Another article said that a coalition of 30+ trucking-related trade associations — led by the Owner-Operator Independent Drivers Association (OOIDA) — is writing to Congress to oppose “four trucking mandates that have been proposed in Congress recently“:
- underride guards,
- speed limiters,
- automatic emergency braking systems and
- a liability insurance minimum increase.
11. Regarding CAT Scale prices:
Starting on September 18, 2019, the cost of a “first weigh” at a CAT Scale will cost $12 and each subsequent reweigh will cost $2.50.
More on this was written here.
12. Regarding fuel prices:
A September 16, 2019, article stated that “a drone attack struck oil plants in Saudi Arabia, shutting down production by half, [and] oil prices skyrocketed at a record rate.”
According to a September 18, 2019, article, “The price of gasoline crept higher after a weekend attack devastated Saudi Arabian oil output, but if the disruption to global supplies is short-lived, the impact on the U.S. economy will probably be modest.”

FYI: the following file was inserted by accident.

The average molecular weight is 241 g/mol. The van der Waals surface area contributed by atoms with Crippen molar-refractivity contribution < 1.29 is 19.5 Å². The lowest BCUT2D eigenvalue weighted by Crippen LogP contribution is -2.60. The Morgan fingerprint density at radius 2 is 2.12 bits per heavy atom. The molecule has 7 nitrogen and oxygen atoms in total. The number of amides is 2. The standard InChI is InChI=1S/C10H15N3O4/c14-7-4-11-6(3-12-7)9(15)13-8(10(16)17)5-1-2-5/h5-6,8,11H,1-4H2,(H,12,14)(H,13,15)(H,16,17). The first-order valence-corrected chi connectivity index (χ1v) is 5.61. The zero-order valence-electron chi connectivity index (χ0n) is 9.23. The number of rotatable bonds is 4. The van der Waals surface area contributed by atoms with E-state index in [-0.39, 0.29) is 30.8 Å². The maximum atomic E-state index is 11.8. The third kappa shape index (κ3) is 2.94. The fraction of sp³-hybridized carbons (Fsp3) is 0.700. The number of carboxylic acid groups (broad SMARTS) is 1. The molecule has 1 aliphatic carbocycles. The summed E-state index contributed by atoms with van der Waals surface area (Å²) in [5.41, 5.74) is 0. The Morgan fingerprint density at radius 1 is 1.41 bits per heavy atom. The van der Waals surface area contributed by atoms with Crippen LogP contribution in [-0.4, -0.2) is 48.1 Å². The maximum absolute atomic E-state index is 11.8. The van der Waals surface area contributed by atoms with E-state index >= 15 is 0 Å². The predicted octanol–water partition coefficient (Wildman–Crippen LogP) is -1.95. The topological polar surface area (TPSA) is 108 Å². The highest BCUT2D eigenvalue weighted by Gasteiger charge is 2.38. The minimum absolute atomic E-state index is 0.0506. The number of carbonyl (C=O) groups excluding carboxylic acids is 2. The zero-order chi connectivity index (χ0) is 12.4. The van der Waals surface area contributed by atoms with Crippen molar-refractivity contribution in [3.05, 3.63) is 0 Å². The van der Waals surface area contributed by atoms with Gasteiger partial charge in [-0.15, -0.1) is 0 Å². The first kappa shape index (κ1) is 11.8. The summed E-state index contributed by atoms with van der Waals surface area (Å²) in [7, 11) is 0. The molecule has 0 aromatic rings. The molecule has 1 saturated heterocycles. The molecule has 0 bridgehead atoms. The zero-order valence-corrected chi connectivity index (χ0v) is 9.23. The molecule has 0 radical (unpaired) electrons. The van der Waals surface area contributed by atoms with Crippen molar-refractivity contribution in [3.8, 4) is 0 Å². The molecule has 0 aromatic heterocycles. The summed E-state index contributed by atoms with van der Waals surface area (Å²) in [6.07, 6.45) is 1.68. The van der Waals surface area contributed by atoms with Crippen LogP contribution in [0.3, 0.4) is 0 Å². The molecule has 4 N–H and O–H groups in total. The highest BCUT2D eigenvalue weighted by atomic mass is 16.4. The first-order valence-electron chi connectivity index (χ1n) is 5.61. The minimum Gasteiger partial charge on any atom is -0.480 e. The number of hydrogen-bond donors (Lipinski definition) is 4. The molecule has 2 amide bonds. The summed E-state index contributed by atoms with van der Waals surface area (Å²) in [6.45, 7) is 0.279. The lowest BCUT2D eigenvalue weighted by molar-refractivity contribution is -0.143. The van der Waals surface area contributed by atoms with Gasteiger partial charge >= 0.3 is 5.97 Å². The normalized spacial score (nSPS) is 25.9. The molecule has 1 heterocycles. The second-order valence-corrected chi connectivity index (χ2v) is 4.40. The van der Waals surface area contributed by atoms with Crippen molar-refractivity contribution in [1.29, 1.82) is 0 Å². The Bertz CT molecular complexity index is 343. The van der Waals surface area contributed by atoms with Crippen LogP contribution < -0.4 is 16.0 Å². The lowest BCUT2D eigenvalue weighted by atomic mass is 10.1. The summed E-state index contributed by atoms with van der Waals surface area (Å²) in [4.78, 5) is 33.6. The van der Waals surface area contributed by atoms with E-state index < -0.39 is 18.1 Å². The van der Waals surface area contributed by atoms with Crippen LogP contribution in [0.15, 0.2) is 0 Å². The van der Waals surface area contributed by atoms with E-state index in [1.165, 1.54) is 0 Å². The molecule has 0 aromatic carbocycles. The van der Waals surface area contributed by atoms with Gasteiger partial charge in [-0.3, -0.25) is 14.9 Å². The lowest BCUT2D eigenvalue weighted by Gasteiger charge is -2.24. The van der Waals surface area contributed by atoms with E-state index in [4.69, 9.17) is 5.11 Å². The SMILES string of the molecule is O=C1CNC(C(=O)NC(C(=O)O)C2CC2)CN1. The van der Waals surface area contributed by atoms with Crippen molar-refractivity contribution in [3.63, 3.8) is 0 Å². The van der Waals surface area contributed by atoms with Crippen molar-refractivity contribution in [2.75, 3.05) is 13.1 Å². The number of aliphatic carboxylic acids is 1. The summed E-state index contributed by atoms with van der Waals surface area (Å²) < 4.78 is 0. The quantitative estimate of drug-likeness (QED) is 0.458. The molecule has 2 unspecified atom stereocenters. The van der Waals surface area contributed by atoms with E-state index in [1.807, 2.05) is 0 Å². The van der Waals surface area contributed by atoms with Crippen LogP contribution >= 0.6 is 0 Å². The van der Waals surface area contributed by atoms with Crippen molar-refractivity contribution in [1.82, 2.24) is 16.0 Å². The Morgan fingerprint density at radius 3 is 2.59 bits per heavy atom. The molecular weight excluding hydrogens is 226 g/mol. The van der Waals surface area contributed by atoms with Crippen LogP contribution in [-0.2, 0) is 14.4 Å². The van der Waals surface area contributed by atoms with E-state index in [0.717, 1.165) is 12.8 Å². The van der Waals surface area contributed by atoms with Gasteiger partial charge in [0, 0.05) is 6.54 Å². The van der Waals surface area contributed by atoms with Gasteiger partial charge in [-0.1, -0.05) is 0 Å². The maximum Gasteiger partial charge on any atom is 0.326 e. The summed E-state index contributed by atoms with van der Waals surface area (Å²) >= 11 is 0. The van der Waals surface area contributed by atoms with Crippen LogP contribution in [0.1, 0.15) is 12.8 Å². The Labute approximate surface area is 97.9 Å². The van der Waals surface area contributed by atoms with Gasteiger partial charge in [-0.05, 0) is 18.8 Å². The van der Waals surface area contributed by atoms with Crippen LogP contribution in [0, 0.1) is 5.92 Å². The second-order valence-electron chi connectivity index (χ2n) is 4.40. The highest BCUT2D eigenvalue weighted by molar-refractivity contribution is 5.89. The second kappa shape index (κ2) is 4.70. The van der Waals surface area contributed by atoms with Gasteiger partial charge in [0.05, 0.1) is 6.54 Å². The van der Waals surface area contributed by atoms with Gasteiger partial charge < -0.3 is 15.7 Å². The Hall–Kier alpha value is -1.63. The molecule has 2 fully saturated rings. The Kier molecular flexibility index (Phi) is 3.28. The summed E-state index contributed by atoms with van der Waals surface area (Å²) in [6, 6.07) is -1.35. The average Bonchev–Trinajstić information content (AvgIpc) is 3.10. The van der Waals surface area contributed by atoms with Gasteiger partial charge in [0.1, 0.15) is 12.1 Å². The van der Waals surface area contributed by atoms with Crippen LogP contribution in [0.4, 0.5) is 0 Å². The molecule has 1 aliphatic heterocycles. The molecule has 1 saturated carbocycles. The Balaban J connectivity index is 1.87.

More on this topic was written here.
13. Regarding safe driving:
Several unrelated articles have recently been published that may help truckers:
- Common Mistakes Rookie Truck Drivers Should Avoid
- How to Handle a Jack Knife Skid – Tips for the Professional Truck Driver
- Safety first: How to stay safe when driving downhill
14. Regarding new truck route:
A September 13, 2019, article stated that after 20 years of planning, “On the morning of Friday, September 13, Florida transportation officials officially opened the [new seven-mile long, four lane] Starke Truck Route (also known as State Road 223), which is intended to cut down on traffic congestion on U.S. 301.”
My husband Mike and I wish you — and all professional truck drivers — safe travels and lots of money saving opportunities on the road.